Love Letters 13: Sore Thumb

Similes are great, but this sonnet is all metaphors. Ten of them. The addressee is continually transformed into loud and “garish” things, some objects, some people. They “stand out”, sometimes as an inappropriately dressed guest, sometimes as a ‘Sore Thumb’. Saying the addressee is ‘like’ other things or acts ‘as’ them is inadequate. This person doesn’t behave like inappropriate things, this person is inappropriate. Gleefully so.

The three quatrains have different out-of-place foci: noises; appearances and behaviours; characteristics. They’re not silos; these out-of-place qualities are interwoven. The capping couplet continues the personal criticism, leaving it as late as possible to deliver the rebuttal.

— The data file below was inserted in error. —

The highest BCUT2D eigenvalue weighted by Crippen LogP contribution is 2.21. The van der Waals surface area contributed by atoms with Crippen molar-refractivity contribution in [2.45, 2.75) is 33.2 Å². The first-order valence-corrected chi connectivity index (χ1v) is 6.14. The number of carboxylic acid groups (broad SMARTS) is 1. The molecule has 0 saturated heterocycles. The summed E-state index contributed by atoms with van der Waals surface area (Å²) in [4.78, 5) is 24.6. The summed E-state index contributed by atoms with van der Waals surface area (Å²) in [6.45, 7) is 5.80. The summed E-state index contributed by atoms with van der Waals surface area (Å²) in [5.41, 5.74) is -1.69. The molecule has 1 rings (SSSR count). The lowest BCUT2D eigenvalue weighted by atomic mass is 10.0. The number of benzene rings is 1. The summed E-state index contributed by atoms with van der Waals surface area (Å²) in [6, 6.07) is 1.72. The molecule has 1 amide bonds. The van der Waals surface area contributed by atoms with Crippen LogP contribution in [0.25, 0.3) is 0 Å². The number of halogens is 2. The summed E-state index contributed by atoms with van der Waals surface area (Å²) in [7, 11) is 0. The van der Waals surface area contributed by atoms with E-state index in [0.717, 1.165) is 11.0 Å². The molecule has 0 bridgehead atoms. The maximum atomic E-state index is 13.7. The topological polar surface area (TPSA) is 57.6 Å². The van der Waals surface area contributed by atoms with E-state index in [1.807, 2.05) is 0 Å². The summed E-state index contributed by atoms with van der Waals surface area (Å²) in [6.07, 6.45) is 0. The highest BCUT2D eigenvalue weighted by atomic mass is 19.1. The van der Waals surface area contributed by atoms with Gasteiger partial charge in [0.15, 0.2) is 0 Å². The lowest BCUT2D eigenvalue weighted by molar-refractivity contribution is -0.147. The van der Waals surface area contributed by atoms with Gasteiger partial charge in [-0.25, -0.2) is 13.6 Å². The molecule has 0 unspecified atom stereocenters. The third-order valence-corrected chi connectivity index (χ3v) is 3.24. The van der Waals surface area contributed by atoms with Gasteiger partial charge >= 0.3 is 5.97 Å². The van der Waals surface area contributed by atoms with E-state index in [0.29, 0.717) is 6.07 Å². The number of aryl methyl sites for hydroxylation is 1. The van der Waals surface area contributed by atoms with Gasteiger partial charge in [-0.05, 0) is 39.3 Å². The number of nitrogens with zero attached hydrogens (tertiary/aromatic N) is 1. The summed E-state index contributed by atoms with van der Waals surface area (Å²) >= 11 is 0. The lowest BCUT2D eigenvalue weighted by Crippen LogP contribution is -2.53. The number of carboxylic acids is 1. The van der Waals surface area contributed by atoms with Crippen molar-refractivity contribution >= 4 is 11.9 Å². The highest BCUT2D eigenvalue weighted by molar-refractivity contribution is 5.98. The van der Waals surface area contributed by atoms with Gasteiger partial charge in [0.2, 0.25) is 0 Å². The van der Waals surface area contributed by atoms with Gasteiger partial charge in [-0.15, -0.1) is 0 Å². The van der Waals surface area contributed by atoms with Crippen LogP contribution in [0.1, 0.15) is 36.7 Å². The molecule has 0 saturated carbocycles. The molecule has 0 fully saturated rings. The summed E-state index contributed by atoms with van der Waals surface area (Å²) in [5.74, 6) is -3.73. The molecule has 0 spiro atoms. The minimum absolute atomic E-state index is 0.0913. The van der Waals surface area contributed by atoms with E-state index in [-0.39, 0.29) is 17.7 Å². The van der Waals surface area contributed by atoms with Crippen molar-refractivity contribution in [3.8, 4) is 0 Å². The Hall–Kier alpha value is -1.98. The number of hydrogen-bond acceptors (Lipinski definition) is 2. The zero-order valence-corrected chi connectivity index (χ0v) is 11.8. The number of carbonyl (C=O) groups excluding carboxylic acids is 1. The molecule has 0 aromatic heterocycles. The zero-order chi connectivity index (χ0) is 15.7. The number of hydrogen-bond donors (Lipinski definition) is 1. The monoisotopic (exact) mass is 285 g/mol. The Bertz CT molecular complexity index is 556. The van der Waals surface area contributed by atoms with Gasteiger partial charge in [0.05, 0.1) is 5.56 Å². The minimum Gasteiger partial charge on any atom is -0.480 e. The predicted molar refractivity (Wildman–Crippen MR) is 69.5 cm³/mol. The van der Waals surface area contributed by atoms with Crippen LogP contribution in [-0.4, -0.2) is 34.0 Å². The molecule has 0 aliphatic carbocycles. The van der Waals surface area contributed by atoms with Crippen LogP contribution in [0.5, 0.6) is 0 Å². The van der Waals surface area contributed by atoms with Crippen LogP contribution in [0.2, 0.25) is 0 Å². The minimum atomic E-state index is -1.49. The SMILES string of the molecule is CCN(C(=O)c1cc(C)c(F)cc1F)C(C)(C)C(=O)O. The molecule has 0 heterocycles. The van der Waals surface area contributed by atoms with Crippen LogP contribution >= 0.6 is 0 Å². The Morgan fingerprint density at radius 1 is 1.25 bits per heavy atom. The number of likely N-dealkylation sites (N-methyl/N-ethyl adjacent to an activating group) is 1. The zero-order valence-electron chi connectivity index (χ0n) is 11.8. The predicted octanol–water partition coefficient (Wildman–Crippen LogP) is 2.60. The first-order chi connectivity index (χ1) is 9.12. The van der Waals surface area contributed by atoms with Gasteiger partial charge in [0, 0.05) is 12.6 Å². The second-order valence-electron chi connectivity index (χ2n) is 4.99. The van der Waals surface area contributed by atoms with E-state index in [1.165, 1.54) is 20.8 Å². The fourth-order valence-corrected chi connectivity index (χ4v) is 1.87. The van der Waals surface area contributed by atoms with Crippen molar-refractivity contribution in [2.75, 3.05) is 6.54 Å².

Sore Thumb
You are the cymbals of a symphony
Crashed out of time when all should be dulcet,
The choral singer harming harmony,
A foghorn at a proper lord’s banquet.
You’re an hot air balloon breaking blue sky
Gasping and garish, scaring tweeting flocks,
You don a clown suit when dress is black tie,
At a chilled soiree you’re Jack-in-the-box.
When others mousely wait you bang the drum,
You’re a black ram on white-sheep common ground,
You stand out like a proudly hammered thumb,
You’re a bright nugget in a gravel mound.
	You struggle to conform; you have no clue:
	It’s why I love, respect and value you.


  1. There are not nearly enough odes to Sore Thumbs. Your reading of it brought out further hidden meanings, which I loved. I’ve appreciated this discipline of sonnets and I particularly felt your empathy in this sonnet. Nice one Mr Burrett.

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